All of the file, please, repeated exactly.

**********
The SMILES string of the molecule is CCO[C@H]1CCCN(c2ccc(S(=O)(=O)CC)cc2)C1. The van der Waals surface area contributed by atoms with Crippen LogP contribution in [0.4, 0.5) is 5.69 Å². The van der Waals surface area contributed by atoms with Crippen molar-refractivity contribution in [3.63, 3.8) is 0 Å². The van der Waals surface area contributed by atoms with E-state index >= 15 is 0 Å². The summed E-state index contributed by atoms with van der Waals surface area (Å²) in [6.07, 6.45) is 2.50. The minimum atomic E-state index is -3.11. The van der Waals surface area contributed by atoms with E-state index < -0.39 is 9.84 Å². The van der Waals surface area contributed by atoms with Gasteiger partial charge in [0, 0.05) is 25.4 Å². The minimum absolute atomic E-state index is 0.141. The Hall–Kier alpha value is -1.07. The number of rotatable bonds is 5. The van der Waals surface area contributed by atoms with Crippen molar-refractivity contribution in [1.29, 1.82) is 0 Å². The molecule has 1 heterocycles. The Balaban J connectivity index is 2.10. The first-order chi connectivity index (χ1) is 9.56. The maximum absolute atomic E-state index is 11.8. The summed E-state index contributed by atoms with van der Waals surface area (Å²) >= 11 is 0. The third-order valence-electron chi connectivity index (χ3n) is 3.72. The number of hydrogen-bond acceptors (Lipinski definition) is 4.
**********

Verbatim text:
The SMILES string of the molecule is CCO[C@H]1CCCN(c2ccc(S(=O)(=O)CC)cc2)C1. The van der Waals surface area contributed by atoms with Crippen LogP contribution in [0.4, 0.5) is 5.69 Å². The van der Waals surface area contributed by atoms with Crippen molar-refractivity contribution in [3.63, 3.8) is 0 Å². The van der Waals surface area contributed by atoms with E-state index >= 15 is 0 Å². The summed E-state index contributed by atoms with van der Waals surface area (Å²) in [6.07, 6.45) is 2.50. The minimum atomic E-state index is -3.11. The van der Waals surface area contributed by atoms with E-state index < -0.39 is 9.84 Å². The van der Waals surface area contributed by atoms with Gasteiger partial charge in [0, 0.05) is 25.4 Å². The minimum absolute atomic E-state index is 0.141. The Hall–Kier alpha value is -1.07. The number of rotatable bonds is 5. The van der Waals surface area contributed by atoms with Crippen molar-refractivity contribution in [1.29, 1.82) is 0 Å². The molecule has 1 heterocycles. The Balaban J connectivity index is 2.10. The first-order chi connectivity index (χ1) is 9.56. The maximum absolute atomic E-state index is 11.8. The summed E-state index contributed by atoms with van der Waals surface area (Å²) >= 11 is 0. The third-order valence-electron chi connectivity index (χ3n) is 3.72. The number of hydrogen-bond acceptors (Lipinski definition) is 4.